Here's an argument against internalism that Bergmann defends in the first half of his recent book, Justification without Awareness.An essential feature of internalism is that it makes a subject's actual or potential awareness of some justification-contributor a necessary condition for the justification of any belief held by that subject.
The awareness required by internalism is either strong awareness or weak awareness.
If the awareness required by internalism is strong awareness, then internalism has vicious regress problems leading to radical skepticism.
If the awareness required by internalism is weak awareness, then internalism is vulnerable to the SPO, in which case internalism loses its main motivation for imposing the awareness requirement.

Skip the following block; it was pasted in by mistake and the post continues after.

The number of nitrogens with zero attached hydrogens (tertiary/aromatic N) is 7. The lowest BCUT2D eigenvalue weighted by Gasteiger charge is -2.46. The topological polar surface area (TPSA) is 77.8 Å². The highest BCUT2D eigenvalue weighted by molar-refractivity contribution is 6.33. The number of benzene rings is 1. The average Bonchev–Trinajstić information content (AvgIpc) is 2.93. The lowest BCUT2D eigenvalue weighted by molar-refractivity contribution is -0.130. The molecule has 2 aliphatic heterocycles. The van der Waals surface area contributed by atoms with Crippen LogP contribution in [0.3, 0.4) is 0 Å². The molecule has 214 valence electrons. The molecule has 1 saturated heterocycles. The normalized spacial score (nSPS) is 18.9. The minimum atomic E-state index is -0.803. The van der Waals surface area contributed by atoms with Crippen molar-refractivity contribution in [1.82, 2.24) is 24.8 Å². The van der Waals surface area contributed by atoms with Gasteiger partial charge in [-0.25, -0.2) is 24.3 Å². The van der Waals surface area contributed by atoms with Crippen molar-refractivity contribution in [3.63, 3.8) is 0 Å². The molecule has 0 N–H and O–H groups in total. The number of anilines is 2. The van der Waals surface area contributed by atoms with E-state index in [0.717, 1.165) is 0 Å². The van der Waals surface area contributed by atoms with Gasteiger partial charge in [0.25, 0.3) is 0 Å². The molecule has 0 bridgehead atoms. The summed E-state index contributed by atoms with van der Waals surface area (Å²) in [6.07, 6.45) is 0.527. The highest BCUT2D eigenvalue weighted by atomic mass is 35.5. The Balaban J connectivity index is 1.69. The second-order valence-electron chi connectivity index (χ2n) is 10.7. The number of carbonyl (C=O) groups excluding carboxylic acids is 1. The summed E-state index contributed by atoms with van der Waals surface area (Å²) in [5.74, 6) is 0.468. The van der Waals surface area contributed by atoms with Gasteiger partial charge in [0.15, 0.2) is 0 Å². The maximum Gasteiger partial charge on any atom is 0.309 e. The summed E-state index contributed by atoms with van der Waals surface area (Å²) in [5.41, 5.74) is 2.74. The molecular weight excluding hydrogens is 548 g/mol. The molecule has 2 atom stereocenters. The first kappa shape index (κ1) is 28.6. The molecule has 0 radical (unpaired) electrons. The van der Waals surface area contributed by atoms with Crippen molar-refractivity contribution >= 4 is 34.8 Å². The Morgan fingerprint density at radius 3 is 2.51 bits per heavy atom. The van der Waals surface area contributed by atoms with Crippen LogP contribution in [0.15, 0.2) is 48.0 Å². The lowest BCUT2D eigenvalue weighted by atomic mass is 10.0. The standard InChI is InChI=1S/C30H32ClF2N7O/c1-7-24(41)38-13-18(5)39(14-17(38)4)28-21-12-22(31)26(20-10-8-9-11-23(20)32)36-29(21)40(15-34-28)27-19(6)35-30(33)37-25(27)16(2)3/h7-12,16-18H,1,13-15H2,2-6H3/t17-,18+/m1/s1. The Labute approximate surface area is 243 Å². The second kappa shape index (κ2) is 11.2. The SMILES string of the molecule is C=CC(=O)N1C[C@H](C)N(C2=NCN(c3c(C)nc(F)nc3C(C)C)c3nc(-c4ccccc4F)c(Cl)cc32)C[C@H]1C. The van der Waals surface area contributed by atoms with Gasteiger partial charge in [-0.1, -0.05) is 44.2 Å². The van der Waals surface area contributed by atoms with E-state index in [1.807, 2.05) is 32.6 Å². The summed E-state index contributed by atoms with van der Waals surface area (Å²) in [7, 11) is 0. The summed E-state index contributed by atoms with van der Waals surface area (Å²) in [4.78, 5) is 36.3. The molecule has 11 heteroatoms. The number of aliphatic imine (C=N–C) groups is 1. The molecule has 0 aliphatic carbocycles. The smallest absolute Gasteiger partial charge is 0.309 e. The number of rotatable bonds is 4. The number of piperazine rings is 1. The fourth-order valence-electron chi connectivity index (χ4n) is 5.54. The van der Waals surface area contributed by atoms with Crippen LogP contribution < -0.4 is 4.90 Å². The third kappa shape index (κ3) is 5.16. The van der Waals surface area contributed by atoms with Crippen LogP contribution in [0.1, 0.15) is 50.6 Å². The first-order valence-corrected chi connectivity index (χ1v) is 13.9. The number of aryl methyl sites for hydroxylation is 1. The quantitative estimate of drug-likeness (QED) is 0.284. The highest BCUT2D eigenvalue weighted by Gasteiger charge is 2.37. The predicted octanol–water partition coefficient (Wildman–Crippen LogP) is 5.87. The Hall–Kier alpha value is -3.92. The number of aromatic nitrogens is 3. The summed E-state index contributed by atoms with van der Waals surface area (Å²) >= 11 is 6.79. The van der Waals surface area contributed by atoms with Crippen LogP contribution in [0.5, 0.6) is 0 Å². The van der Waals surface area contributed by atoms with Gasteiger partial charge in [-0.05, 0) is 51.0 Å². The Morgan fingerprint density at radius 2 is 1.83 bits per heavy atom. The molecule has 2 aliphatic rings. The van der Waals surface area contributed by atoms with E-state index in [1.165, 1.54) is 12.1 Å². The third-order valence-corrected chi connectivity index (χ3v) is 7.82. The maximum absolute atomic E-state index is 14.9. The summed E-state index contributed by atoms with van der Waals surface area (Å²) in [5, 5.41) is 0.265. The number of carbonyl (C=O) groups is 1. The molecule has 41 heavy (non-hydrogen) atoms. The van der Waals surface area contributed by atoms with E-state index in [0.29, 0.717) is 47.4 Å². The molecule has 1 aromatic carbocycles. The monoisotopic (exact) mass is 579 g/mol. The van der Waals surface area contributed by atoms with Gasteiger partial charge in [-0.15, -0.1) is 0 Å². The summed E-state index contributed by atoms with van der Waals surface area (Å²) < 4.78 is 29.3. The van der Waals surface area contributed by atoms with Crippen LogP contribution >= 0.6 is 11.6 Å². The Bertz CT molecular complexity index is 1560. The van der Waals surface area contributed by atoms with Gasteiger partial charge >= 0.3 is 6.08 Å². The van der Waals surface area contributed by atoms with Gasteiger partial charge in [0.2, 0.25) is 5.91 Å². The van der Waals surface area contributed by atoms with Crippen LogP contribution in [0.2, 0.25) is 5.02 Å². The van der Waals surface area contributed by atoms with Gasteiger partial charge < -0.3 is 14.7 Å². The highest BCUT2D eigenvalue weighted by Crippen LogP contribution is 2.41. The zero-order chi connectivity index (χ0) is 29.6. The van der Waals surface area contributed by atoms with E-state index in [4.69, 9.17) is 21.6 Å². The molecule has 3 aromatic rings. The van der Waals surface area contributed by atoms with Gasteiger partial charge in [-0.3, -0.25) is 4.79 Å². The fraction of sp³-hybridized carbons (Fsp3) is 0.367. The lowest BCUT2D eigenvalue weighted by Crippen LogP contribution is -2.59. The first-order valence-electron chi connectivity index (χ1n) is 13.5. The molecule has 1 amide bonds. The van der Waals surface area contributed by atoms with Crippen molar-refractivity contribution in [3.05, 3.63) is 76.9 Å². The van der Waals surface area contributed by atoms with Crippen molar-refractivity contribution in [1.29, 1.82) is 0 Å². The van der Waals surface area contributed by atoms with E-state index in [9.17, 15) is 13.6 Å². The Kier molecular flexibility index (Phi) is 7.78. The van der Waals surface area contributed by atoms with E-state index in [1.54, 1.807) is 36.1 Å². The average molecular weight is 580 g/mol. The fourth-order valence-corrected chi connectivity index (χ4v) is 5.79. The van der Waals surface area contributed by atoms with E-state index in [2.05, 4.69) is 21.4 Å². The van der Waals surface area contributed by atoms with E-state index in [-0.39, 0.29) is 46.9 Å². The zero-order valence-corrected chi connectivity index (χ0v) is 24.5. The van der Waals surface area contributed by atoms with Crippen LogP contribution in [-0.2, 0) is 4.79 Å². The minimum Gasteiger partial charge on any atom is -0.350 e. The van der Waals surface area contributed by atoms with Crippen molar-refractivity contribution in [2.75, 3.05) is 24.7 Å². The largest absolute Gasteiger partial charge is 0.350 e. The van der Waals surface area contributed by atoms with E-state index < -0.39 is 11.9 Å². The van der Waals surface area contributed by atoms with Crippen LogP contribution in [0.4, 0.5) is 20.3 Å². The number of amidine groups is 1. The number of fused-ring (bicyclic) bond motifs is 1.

If internalism either leads to radical skepticism or loses its main motivation for imposing the weak awareness requirement (i.e. avoiding the SPO), then we should not endorse internalism.
Therefore, we should not endorse internalism.
Since we should endorse internalism, at least one of the premises of his argument is false. If given enough time, I would argue that 1, 3, and 5 are dubious, if not false. Probably the best way to respond to Bergmann would be to focus on what is wrong with premise 1. Any thoughts from others who have read Bergmann's book?(I know I haven't explained his terms (strong/weak awareness, SPO, etc), but given my current time constraints, this is the best I can do for now. Feel free to ask questions in the comments, and I'll answer them as I have time.)
Wednesday, April 18, 2012 | | 0 Comments
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